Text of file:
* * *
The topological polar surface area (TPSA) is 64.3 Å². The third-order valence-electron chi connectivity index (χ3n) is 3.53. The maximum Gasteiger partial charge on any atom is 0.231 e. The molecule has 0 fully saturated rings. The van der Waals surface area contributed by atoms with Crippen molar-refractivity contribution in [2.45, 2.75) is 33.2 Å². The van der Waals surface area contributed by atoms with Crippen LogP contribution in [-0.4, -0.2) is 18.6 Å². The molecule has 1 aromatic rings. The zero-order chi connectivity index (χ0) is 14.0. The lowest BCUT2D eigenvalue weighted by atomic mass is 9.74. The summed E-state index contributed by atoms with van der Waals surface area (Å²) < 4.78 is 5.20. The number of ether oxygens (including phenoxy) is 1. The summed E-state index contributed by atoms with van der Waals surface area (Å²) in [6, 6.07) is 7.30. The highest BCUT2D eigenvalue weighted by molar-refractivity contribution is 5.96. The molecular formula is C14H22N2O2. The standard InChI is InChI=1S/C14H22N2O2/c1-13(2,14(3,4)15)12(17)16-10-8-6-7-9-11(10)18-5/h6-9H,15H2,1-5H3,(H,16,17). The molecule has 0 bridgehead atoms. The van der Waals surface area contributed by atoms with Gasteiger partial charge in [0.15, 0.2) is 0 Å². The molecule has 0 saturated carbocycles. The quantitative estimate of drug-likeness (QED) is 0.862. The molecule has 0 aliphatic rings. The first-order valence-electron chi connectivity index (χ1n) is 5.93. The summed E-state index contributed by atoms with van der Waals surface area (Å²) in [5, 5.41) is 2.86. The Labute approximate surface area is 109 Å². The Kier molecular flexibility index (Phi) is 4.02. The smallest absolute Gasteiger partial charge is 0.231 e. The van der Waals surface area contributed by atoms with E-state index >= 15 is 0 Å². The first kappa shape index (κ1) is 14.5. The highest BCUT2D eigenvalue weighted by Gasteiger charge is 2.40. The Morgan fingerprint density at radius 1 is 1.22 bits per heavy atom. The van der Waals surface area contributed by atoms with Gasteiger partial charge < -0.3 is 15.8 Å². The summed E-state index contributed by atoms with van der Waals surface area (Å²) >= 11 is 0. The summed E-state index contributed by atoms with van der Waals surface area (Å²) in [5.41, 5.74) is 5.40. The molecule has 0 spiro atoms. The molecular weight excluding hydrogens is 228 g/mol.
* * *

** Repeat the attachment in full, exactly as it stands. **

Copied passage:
The topological polar surface area (TPSA) is 64.3 Å². The third-order valence-electron chi connectivity index (χ3n) is 3.53. The maximum Gasteiger partial charge on any atom is 0.231 e. The molecule has 0 fully saturated rings. The van der Waals surface area contributed by atoms with Crippen molar-refractivity contribution in [2.45, 2.75) is 33.2 Å². The van der Waals surface area contributed by atoms with Crippen LogP contribution in [-0.4, -0.2) is 18.6 Å². The molecule has 1 aromatic rings. The zero-order chi connectivity index (χ0) is 14.0. The lowest BCUT2D eigenvalue weighted by atomic mass is 9.74. The summed E-state index contributed by atoms with van der Waals surface area (Å²) < 4.78 is 5.20. The number of ether oxygens (including phenoxy) is 1. The summed E-state index contributed by atoms with van der Waals surface area (Å²) in [6, 6.07) is 7.30. The highest BCUT2D eigenvalue weighted by molar-refractivity contribution is 5.96. The molecular formula is C14H22N2O2. The standard InChI is InChI=1S/C14H22N2O2/c1-13(2,14(3,4)15)12(17)16-10-8-6-7-9-11(10)18-5/h6-9H,15H2,1-5H3,(H,16,17). The molecule has 0 bridgehead atoms. The van der Waals surface area contributed by atoms with Gasteiger partial charge in [0.15, 0.2) is 0 Å². The molecule has 0 saturated carbocycles. The quantitative estimate of drug-likeness (QED) is 0.862. The molecule has 0 aliphatic rings. The first-order valence-electron chi connectivity index (χ1n) is 5.93. The summed E-state index contributed by atoms with van der Waals surface area (Å²) in [5, 5.41) is 2.86. The Labute approximate surface area is 109 Å². The Kier molecular flexibility index (Phi) is 4.02. The smallest absolute Gasteiger partial charge is 0.231 e. The van der Waals surface area contributed by atoms with E-state index >= 15 is 0 Å². The first kappa shape index (κ1) is 14.5. The highest BCUT2D eigenvalue weighted by Gasteiger charge is 2.40. The Morgan fingerprint density at radius 1 is 1.22 bits per heavy atom. The van der Waals surface area contributed by atoms with Gasteiger partial charge < -0.3 is 15.8 Å². The summed E-state index contributed by atoms with van der Waals surface area (Å²) >= 11 is 0. The summed E-state index contributed by atoms with van der Waals surface area (Å²) in [5.41, 5.74) is 5.40. The molecule has 0 spiro atoms. The molecular weight excluding hydrogens is 228 g/mol.